Some would draw a line at some level of complexity of the nervous system, e.g., only animals capable of operant conditioning need be enfranchised. Others may quarrel with this line and place it elsewhere. Some may postulate a scale of life with an ascending capacity to feel pain and suffer. They might also mark a cut-off on the scale, below which rights are not actively asserted. Is the cut-off above insects and the lower invertebrates? Or should there be no cut-off? This is one of the issues still being actively debated in the AR community.People who strive to live without cruelty will attempt to push the line back as far as possible, giving the benefit of the doubt where there is doubt.
The overarching problem with these “exclusion” arguments: They try to justify a massive difference in treatment with a totally debatable difference in capacity for pain. It’s easy to show that some creatures are much smarter than others; but how on earth could we ever convincingly show that some feel much less pain than others?
This is especially pressing given the FAQ’s closing proviso: If there’s a real possibility that killing bugs is very wrong, we should refrain until we know better. And per the Argument from Conscience, since even the author of the FAQ does not refrain, there probably isn’t a real possibility that killing bugs is very wrong.
P.S. What about more academic sources? I searched Google Scholar, but found nothing on the topic. I’m open to reading suggestions in the comments.
Follow-Up: Mike Huemer, my favorite philosopher, responded to this post on Facebook. Huemer’s words, reprinted with his permission:
“I don’t think the best way of determining whether x is true is by seeing whether x-advocates are hypocritical or morally flawed. (Btw, on this criterion, the slavery-defenders who knew Thomas Jefferson would presumably have declared that slavery is probably right, since even Jefferson held slaves.)
Rather, the best way to find out whether x is true is to just look at the arguments for and against x, especially if those arguments are simple and easy to find.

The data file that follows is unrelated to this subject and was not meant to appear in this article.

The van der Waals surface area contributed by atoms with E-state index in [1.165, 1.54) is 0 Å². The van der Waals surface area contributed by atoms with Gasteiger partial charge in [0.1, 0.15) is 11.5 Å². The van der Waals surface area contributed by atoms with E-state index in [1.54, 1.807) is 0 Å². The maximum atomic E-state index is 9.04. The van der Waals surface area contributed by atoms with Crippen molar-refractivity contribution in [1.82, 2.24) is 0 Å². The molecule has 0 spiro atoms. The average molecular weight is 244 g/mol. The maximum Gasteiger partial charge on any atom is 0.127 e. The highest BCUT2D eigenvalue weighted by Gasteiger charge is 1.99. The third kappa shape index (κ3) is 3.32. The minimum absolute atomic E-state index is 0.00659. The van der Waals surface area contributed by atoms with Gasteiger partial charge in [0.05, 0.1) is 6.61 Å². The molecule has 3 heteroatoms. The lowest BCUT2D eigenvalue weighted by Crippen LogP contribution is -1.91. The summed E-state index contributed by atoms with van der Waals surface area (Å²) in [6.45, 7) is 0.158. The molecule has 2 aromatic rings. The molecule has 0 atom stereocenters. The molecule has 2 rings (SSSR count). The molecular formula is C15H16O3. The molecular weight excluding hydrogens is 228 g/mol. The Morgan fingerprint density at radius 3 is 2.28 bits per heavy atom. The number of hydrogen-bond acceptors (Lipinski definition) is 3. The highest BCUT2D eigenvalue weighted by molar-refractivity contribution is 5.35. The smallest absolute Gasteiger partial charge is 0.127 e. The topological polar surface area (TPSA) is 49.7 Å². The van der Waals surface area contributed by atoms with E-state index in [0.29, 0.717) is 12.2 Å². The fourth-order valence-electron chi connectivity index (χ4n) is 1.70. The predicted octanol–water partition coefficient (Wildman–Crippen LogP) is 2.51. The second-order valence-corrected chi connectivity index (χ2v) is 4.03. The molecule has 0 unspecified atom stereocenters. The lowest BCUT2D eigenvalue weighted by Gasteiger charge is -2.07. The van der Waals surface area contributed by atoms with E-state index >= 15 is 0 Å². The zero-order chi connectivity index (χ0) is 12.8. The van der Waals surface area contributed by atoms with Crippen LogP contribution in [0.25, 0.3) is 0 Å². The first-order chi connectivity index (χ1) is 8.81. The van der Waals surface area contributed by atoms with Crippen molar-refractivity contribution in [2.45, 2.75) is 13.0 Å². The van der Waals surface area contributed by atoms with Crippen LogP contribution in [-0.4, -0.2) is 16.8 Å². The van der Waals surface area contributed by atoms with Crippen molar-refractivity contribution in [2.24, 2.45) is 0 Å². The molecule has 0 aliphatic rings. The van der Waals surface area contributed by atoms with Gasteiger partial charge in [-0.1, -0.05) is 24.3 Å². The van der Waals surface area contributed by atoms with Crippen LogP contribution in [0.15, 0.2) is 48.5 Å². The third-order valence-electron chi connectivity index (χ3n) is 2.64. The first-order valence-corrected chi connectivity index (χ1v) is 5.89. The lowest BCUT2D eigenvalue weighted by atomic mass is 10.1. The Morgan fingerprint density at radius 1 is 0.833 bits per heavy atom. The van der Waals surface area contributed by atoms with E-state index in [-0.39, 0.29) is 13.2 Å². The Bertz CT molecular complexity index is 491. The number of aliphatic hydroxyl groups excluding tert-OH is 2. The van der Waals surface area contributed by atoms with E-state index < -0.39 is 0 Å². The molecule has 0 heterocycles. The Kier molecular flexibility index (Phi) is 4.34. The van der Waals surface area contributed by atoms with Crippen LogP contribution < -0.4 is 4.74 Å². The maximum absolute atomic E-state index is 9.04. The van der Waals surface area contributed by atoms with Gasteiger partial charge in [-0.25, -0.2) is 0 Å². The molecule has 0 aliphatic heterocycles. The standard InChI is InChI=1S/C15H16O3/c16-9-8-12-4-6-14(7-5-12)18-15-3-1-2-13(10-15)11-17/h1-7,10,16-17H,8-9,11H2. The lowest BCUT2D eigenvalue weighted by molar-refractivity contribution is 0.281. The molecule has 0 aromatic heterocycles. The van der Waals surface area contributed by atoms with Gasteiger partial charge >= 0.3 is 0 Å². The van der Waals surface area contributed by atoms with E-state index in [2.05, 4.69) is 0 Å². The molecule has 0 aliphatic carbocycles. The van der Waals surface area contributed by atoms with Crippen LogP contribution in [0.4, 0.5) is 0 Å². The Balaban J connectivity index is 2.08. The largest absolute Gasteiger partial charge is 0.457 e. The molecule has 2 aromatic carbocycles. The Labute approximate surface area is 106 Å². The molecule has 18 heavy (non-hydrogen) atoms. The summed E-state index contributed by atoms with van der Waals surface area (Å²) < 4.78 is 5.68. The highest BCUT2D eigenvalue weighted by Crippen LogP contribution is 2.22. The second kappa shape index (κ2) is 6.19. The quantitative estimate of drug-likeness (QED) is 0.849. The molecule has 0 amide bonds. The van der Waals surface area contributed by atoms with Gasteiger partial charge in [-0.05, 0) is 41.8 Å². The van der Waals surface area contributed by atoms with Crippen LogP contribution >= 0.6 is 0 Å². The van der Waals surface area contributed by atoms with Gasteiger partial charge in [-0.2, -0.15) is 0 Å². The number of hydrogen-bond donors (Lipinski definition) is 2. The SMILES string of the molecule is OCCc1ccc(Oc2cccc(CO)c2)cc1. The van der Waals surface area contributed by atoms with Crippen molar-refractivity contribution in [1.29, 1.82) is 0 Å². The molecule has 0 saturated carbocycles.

The arguments on ethical vegetarianism are simple and easily found. It seems wrong to cause extreme amounts of pain and suffering for the sake of minor benefits to oneself. If you just look at some of the things that go on on factory farms, you’re going to be horrified. If you look, I think you are going to find it extremely difficult to say, “Oh yeah, that seems fine.”
If you think it is not wrong to inflict severe suffering as long as the victim of the suffering is stupid, then you’d have to say that it is permissible to torture retarded people for fun. Etc. (I don’t have anything to add to the standard arguments.) You also have to explain why pain isn’t bad when the victim is stupid.
Now, what is the proposed response to the argument? The fact that people kill many insects is supposed to be evidence that . . . pain isn’t really bad? That it’s not really wrong to cause lots of bad things for the sake of minor benefits to oneself? But how could the number of insects that people kill be evidence for any of these things?
The blog post even seems to suggest that it’s impossible that it’s wrong to cause pain to stupid creatures. That is, that we know that pain is only bad if you’re smart. But really, could that plausibly be said to be something that we know? How would that be? Is there some proof of that proposition?
Maybe the suggestion is that it’s self-evident that pain is only bad if you’re smart. But then, rather than trying to draw inferences about this by looking at the behavior of PETA-members, etc., it seems like we could just introspect and see whether that’s self-evident. When I do, I see that it’s not self-evident (indeed, it isn’t even plausible). I don’t have to make any inferences or look at anyone else’s behavior, since I can just look and see.”
Reprinted from EconLog.
Bryan Caplan is a professor of economics at George Mason University, research fellow at the Mercatus Center, adjunct scholar at the Cato Institute, and blogger for EconLog. He is a member of the FEE Faculty Network.
This article was originally published on FEE.org. Read the original article.